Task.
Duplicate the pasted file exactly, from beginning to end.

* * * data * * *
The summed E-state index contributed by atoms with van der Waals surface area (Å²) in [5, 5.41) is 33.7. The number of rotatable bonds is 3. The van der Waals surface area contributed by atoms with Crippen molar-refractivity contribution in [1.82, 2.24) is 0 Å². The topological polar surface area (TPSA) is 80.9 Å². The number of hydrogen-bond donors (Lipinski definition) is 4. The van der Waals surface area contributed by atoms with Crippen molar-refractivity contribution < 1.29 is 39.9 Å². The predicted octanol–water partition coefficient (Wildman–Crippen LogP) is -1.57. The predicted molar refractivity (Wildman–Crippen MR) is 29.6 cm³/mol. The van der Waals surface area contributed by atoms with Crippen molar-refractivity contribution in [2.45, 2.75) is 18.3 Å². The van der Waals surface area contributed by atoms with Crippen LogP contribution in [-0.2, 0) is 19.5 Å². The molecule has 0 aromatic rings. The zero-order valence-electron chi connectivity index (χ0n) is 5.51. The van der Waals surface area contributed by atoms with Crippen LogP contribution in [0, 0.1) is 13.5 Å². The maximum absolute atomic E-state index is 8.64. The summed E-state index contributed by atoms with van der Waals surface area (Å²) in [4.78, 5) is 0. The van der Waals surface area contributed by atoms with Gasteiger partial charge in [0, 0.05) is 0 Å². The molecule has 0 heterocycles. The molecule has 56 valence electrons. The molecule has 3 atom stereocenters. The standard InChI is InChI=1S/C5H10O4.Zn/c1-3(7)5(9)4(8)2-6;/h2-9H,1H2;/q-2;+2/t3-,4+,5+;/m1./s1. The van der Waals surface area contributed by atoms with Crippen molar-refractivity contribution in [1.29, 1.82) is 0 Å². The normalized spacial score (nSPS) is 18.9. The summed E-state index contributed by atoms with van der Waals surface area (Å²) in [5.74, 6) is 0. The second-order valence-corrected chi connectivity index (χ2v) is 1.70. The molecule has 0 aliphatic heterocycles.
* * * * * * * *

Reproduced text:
The summed E-state index contributed by atoms with van der Waals surface area (Å²) in [5, 5.41) is 33.7. The number of rotatable bonds is 3. The van der Waals surface area contributed by atoms with Crippen molar-refractivity contribution in [1.82, 2.24) is 0 Å². The topological polar surface area (TPSA) is 80.9 Å². The number of hydrogen-bond donors (Lipinski definition) is 4. The van der Waals surface area contributed by atoms with Crippen molar-refractivity contribution < 1.29 is 39.9 Å². The predicted octanol–water partition coefficient (Wildman–Crippen LogP) is -1.57. The predicted molar refractivity (Wildman–Crippen MR) is 29.6 cm³/mol. The van der Waals surface area contributed by atoms with Crippen molar-refractivity contribution in [2.45, 2.75) is 18.3 Å². The van der Waals surface area contributed by atoms with Crippen LogP contribution in [-0.2, 0) is 19.5 Å². The molecule has 0 aromatic rings. The zero-order valence-electron chi connectivity index (χ0n) is 5.51. The van der Waals surface area contributed by atoms with Crippen LogP contribution in [0, 0.1) is 13.5 Å². The maximum absolute atomic E-state index is 8.64. The summed E-state index contributed by atoms with van der Waals surface area (Å²) in [4.78, 5) is 0. The van der Waals surface area contributed by atoms with Gasteiger partial charge in [0, 0.05) is 0 Å². The molecule has 0 heterocycles. The molecule has 56 valence electrons. The molecule has 3 atom stereocenters. The standard InChI is InChI=1S/C5H10O4.Zn/c1-3(7)5(9)4(8)2-6;/h2-9H,1H2;/q-2;+2/t3-,4+,5+;/m1./s1. The van der Waals surface area contributed by atoms with Crippen molar-refractivity contribution in [1.29, 1.82) is 0 Å². The normalized spacial score (nSPS) is 18.9. The summed E-state index contributed by atoms with van der Waals surface area (Å²) in [5.74, 6) is 0. The second-order valence-corrected chi connectivity index (χ2v) is 1.70. The molecule has 0 aliphatic heterocycles.